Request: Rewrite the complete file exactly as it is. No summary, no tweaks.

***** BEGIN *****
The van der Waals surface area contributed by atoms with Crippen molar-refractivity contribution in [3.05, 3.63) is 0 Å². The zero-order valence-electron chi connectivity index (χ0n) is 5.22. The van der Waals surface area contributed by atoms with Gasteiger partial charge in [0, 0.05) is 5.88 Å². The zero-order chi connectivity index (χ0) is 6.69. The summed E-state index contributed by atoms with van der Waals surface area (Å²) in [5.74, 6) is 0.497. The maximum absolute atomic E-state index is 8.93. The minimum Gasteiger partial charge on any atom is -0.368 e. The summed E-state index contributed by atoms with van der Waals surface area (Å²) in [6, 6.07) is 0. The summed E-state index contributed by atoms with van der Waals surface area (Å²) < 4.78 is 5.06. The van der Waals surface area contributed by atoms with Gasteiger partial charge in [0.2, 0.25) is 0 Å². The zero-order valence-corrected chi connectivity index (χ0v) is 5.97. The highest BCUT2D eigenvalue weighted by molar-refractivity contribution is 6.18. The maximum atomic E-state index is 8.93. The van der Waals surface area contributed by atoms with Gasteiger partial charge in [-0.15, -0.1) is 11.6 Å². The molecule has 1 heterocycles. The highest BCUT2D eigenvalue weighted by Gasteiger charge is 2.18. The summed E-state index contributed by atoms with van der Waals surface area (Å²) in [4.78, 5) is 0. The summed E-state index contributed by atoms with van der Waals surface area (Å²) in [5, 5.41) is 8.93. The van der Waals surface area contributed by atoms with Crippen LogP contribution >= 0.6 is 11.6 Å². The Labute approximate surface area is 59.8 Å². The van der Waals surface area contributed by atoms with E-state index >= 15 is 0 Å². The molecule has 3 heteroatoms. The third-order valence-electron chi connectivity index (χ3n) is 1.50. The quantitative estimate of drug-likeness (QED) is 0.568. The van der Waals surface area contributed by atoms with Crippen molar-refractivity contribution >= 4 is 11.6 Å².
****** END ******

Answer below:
The van der Waals surface area contributed by atoms with Crippen molar-refractivity contribution in [3.05, 3.63) is 0 Å². The zero-order valence-electron chi connectivity index (χ0n) is 5.22. The van der Waals surface area contributed by atoms with Gasteiger partial charge in [0, 0.05) is 5.88 Å². The zero-order chi connectivity index (χ0) is 6.69. The summed E-state index contributed by atoms with van der Waals surface area (Å²) in [5.74, 6) is 0.497. The maximum absolute atomic E-state index is 8.93. The minimum Gasteiger partial charge on any atom is -0.368 e. The summed E-state index contributed by atoms with van der Waals surface area (Å²) in [6, 6.07) is 0. The summed E-state index contributed by atoms with van der Waals surface area (Å²) < 4.78 is 5.06. The van der Waals surface area contributed by atoms with Gasteiger partial charge in [0.2, 0.25) is 0 Å². The zero-order valence-corrected chi connectivity index (χ0v) is 5.97. The highest BCUT2D eigenvalue weighted by molar-refractivity contribution is 6.18. The maximum atomic E-state index is 8.93. The van der Waals surface area contributed by atoms with Gasteiger partial charge in [-0.15, -0.1) is 11.6 Å². The molecule has 1 heterocycles. The highest BCUT2D eigenvalue weighted by Gasteiger charge is 2.18. The summed E-state index contributed by atoms with van der Waals surface area (Å²) in [4.78, 5) is 0. The summed E-state index contributed by atoms with van der Waals surface area (Å²) in [5, 5.41) is 8.93. The van der Waals surface area contributed by atoms with Crippen LogP contribution >= 0.6 is 11.6 Å². The Labute approximate surface area is 59.8 Å². The van der Waals surface area contributed by atoms with E-state index >= 15 is 0 Å². The molecule has 3 heteroatoms. The third-order valence-electron chi connectivity index (χ3n) is 1.50. The quantitative estimate of drug-likeness (QED) is 0.568. The van der Waals surface area contributed by atoms with Crippen molar-refractivity contribution >= 4 is 11.6 Å².